Turning to the issue of the environment, I shall try to speed up. I have tried to be generous in giving way, but I know that other hon. Members want to speak. One can dispute the overall environmental costs of aviation, but it is the view of the Department of Transport that the external costs of aviation to the environment in this country are about £1.6 billion. However, the industry pays £2 billion in taxation, so generally, aviation’s financial contribution to the environment is positive.

We have already touched on the fact that if someone is charged £40 to fly to New York, for example, from a regional airport, it would be cheaper for them to pay the £10 tax and fly through a European hub, and go through Schiphol or Frankfurt, or wherever is easiest from their local airport. There would be a significant saving, particularly if they are taking their family away for the weekend. That is self-evident. What is less obvious—this was mentioned earlier—is that if the basis of taxation is both distance and the maximum take-off weight, there is no incentive, when there should be, for airlines using old planes to invest in new ones with less environmental or noise impact. We have a perverse incentive to keep using the old aircraft, in which an investment has already been made, instead of moving to newer ones.

Let us compare the carbon dioxide emitted by similar airplanes of different generations—the Boeing 737-200 compared with the Airbus A319. The Airbus is a heavier plane, but gives off approximately 25 per cent. less carbon dioxide, both in flight and at take-off. We should want to incentivise people to use that plane, but on the basis of the proposals before us doing so would cost more in tax, which is not sensible.

Mr. Wilshire: I wish to make a brief point, before the hon. Gentleman moves on from environmental issues. Doubtless, he would agree that trying to sort out environmental issues arising from aviation is a noble cause, but is it not the case that we are trying to use national action to solve an international problem? Simply by taking national action, we will not help the environment, but we will damage the British economy.

Graham Stringer: I agree with the hon. Gentleman, who answers the point made by my hon. Friend the Member for North-West Leicestershire (David Taylor) very adequately.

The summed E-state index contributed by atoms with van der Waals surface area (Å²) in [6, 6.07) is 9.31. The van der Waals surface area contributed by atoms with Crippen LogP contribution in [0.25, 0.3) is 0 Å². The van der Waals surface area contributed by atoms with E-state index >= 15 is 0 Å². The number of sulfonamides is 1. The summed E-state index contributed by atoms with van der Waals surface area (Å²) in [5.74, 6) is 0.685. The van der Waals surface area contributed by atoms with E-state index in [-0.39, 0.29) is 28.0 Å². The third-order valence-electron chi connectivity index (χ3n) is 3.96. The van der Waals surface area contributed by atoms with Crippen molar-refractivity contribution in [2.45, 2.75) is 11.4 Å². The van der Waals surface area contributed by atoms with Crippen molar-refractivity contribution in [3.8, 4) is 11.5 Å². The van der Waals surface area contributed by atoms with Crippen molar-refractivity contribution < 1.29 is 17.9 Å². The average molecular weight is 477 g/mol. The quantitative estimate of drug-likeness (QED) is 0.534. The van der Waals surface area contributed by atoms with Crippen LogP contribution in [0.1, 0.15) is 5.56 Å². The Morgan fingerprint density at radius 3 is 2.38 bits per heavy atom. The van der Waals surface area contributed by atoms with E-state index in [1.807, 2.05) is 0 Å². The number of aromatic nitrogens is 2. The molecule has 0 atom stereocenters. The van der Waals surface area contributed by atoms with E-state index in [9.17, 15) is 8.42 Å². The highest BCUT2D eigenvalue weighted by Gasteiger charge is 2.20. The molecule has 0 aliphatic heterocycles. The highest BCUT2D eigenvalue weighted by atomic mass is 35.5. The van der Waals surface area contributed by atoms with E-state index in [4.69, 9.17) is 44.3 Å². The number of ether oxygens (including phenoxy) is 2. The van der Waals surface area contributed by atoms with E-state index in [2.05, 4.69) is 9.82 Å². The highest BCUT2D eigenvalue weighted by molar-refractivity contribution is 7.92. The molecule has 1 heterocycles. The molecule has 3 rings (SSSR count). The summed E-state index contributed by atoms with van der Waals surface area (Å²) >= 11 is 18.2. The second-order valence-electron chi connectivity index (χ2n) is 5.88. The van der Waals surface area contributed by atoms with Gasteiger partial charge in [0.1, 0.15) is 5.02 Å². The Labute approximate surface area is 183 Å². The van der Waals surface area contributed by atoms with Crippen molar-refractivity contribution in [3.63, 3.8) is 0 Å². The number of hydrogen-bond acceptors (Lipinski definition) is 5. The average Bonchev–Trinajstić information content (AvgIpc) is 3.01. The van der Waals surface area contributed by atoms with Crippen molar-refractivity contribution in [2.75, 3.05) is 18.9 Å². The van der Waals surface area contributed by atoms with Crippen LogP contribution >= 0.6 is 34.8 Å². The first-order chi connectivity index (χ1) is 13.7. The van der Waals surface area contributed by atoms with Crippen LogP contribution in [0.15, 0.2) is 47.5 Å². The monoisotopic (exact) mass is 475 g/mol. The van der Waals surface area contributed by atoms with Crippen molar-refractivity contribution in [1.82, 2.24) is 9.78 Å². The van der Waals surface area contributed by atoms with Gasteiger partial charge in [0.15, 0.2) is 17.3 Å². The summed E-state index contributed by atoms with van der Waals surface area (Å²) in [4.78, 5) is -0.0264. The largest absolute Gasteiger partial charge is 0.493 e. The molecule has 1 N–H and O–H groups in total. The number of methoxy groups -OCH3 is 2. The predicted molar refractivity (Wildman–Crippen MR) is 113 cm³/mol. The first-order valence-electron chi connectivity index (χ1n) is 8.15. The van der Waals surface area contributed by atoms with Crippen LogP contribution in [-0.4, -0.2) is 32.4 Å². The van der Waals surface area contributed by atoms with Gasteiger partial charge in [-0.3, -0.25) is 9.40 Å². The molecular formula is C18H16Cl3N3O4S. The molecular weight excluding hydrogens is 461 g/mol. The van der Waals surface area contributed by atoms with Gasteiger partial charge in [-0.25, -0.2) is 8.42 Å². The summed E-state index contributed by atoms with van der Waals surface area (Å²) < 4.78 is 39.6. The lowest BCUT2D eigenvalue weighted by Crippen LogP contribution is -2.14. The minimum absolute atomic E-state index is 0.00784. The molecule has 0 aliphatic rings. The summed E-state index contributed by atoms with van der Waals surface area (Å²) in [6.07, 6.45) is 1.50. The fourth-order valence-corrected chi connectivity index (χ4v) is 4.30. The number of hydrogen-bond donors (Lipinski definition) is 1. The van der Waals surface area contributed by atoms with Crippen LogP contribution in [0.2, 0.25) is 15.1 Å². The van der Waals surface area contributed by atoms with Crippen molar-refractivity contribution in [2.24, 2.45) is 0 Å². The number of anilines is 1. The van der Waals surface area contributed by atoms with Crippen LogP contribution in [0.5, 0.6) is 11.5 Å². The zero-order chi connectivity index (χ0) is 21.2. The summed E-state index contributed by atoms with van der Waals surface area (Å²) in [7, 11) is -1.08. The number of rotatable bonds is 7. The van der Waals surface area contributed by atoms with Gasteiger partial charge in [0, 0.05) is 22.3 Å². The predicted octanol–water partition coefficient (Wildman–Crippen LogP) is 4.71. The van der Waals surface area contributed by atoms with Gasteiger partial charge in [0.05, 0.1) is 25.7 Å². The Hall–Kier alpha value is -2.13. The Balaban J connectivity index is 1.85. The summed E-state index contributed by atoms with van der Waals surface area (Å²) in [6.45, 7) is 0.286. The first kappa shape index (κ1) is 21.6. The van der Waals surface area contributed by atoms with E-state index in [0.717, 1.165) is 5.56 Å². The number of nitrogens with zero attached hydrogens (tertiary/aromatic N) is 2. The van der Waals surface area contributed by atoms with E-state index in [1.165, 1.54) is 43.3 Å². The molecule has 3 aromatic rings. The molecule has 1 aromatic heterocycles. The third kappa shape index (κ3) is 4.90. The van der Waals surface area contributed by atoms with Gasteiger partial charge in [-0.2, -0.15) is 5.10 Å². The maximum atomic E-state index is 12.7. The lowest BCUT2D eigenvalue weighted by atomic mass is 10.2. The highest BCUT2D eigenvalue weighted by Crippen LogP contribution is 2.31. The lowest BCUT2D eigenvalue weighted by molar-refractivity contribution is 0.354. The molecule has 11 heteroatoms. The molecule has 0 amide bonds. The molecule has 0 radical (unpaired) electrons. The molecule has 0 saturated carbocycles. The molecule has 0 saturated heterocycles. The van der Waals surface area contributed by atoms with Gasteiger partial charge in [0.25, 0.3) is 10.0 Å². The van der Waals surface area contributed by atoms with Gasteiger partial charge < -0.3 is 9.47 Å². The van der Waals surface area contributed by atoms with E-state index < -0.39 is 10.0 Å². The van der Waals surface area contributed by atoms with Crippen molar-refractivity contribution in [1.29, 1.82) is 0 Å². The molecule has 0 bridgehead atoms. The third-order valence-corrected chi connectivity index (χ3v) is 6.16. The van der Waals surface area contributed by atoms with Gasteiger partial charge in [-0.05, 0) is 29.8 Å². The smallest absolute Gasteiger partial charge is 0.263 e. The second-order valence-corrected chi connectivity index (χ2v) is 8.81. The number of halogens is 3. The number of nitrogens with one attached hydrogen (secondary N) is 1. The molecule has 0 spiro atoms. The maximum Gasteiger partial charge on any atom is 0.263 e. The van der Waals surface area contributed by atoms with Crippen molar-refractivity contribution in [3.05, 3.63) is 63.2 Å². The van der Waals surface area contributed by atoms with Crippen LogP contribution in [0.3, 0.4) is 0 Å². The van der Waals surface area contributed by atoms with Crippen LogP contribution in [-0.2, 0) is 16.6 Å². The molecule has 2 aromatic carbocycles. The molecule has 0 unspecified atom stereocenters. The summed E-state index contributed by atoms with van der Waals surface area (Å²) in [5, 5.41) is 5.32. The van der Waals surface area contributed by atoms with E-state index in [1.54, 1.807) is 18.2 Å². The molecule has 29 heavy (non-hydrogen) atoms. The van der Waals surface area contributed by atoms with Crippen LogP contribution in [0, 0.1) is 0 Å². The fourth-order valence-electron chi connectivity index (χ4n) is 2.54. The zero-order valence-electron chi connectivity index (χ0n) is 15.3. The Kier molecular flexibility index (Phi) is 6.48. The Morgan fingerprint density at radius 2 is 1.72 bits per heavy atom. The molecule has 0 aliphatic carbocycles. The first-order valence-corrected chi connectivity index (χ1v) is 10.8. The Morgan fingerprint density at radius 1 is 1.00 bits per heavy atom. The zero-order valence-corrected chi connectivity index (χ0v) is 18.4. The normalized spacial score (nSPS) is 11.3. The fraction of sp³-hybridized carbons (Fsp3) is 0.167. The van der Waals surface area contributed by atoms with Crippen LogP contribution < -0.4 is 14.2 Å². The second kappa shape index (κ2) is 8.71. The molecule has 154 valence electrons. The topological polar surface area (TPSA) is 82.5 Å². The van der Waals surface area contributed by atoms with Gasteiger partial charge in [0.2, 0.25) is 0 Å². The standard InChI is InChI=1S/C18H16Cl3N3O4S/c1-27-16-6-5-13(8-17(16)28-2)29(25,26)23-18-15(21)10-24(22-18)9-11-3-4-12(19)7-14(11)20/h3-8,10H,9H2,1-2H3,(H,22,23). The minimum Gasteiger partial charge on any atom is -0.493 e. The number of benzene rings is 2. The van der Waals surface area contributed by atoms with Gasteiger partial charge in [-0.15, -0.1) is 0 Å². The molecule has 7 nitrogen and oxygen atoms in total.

Administratively, air passenger duty is collected by the airlines, and the collection system is very efficient—it costs a few pence per £100 to collect the duty. Transferring
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responsibility to airports would result in an inefficient system; the set-up and administrative costs would be large, and there would be difficulties if an airline was diverted—say from Manchester to East Midlands—over who would collect the tax. Would it be East Midlands or Manchester? It is not sensible to move the tax collection from the airlines to the airports.

Mr. Gerald Howarth (Aldershot) (Con): Will the hon. Gentleman give way?

Graham Stringer: For the very last time, then I shall sit down, because I have just two more points to make after this one.

Mr. Howarth: I am extremely grateful to the hon. Gentleman for his remarks. I represent Farnborough, in Hampshire, which is the finest executive jet base in Europe, and has received many nominations to that effect. Is he aware that what he is saying about the airlines does not just apply to them, but to a very important sector of general aviation in our country—corporate aviation—and that the airport will be obliged to collect the duty perhaps from an infrequent visitor who comes from, say, the United States for one visit and then returns? The airport will incur the cost and angst of having to administer a very complex system in the place of what he rightly says is a simple system.

Graham Stringer: The hon. Gentleman makes a pertinent point.

I have a question that I would like the Minister to answer, but if she cannot do so, I would be grateful if she could make the information available in the House of Commons Library. UPS wrote to me—I dare say that it has written to other hon. Members, too—saying that the tax is unlawful, and in breach of the Chicago convention and the open skies agreement between the European Union and the United States of America, partly because it implies that this country will take tax in somebody else’s air space. Has she taken legal advice on that matter? If so, will she provide that legal advice, or a summary of it, so that we can come to a view on it?

Finally, I was not drawn into the debate on green issues. Today’s discussion is specifically about this particular aviation taxation, which will not do what it says on the tin. It will do something quite different: it will damage the economy, and it may well damage the environment. However, behind aviation debates often lies a general dislike of the high technology of aviation, which is used by some members, but not all—I accuse no one in this Chamber of doing so—of the lobby who tend to exaggerate the impact of aviation and who would actually prefer it if it did not exist at all. I found that to be the case when I chaired the board of Manchester airport and had to deal with some of the green campaigners protesting against the building of the second runway at the airport and its general development. One can argue about the details—whether the impact of aviation on global warming is 2 or 4 per cent.—but either way it is relatively trivial compared with other factors. It gets the attention of some in the green lobby, who like to point to it as a symbol of modern high-technology and because they would prefer lower-technology solutions.